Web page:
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Loud music evangelists crash into town

That which Converges 

Nate Newton is up for a challenge. "I like playing towns where hardcore bands and metal bands don't usually play," says Newton, entering his sixth year as bassist for metalcore juggernaut Converge. "It sounds cheesy, but it's kind of like being Johnny Appleseed." Strangely, Newton's awkward kids' story metaphor is apt; since their formation in 1990, the Boston hardcore vets have been on what amounts to a 15-year tour, all the while creating some of the most innovative (and inspiring) hard music since the heavy metal of the '70s.

"We've always done what we wanted to do, and always had a sort of screw you attitude to everybody else that didn't approve of it," says a surly Newton from his home, packing socks and baby wipes for his band's upcoming tour.

It's this classic confrontational sentiment--matched only by the frenetic blasts of rusty sound and bloody noise on their records--that has allowed Converge to become such a monolith. Mixing their particularly cacophonous brand of metallic hardcore with a nearly impossible DIY aesthetic, the band has grown into a sort of living monument to the romantic, moralistic backbone of modern hardcore.

But Newton--a punk rock lifer who shares the stage with vocalist Jacob Bannon, guitarist Kurt Ballou and drummer John DiGiorgio--would rather not acknowledge that. "I just don't care," says Newton. "Even though we're involved with this scene, we're all kind of removed from it too. We don't really pay attention to what's popular or who thinks who is cool."

And while 2005's hardcore conception of cool has mostly been reserved for those girl-crazy skinny boys with careful black haircuts and painted on jeans, Converge is an undeniably hip anti-hero in a world of cookie-monster screamers and jet-black crooners. They're a band that doesn't deal in eyeliner heartbreak and mic-swinging bawl-o-thons. The band's furnace of a front man Jacob Bannon occasionally barks a line or two about failed relationships, but not about pining away at someone's window with tear in eye and rose in hand.

"So we were like OK, let's look at the direction that hardcore is going in right now, look at the direction that all these other bands are going, and let's go the opposite direction and do something completely different," says Newton. Their 2004 release and Epitaph Records debut, You Fail Me, was just that. Marrying the unbridled math-metal aesthetic of past albums with a newfangled appreciation for texture and restraint, Converge offered up a platter of intelligent metal and introspective, almost thoughtful hardcore that might not have sat well at their former home, hardcore-upstart-turned-emo-empire Equal Vision Records.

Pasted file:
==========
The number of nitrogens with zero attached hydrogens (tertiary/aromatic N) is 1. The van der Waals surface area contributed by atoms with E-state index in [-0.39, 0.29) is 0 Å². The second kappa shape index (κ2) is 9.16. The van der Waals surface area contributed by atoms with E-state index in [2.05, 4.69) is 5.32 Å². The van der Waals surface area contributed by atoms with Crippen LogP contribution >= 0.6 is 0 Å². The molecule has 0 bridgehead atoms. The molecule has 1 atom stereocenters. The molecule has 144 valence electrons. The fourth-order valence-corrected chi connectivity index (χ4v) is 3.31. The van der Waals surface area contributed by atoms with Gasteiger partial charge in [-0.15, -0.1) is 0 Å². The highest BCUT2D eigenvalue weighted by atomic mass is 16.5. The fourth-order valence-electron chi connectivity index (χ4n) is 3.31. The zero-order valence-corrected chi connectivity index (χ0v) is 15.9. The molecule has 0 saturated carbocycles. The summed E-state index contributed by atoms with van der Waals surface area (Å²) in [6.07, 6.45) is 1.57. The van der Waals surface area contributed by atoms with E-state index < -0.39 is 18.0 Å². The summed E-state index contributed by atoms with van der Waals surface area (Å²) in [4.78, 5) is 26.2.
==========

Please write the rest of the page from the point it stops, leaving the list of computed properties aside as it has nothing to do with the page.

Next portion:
With what sounds like veiled indignation creeping into his voice, Newton recalls the split: "Equal Vision just didn't seem like the place for us anymore. It was going more in a Coheed and Cambria direction, which is fine. They're a good band, just not what we're into."

What Newton is into is the creativity he champions in his own band. "There aren't enough hardcore bands trying to be a driving force behind writing creative, honest music anymore--music that they themselves would be interested in listening to," says Newton. "And that's unfortunate."

But with all this righteous talk of success and doing things on their own terms, one begins to wonder if Converge has ever faltered, even taken a tiny misstep, over their decade and a half existence. Naturally, Newton recoils when asked, and with that same bit of indignation, he quips, "We haven't gotten a Grammy yet. That's our biggest failure."

Of course, Newton knows Converge will never win worthless statues. And that's sort of the point.

Converge play Cat's Cradle with Darkest Hour, The Red Chord, Municipal Waste and Idea of Beauty on Nov. 17. The show starts at 7:30 and tickets cost $14. You Fail Me is out now.

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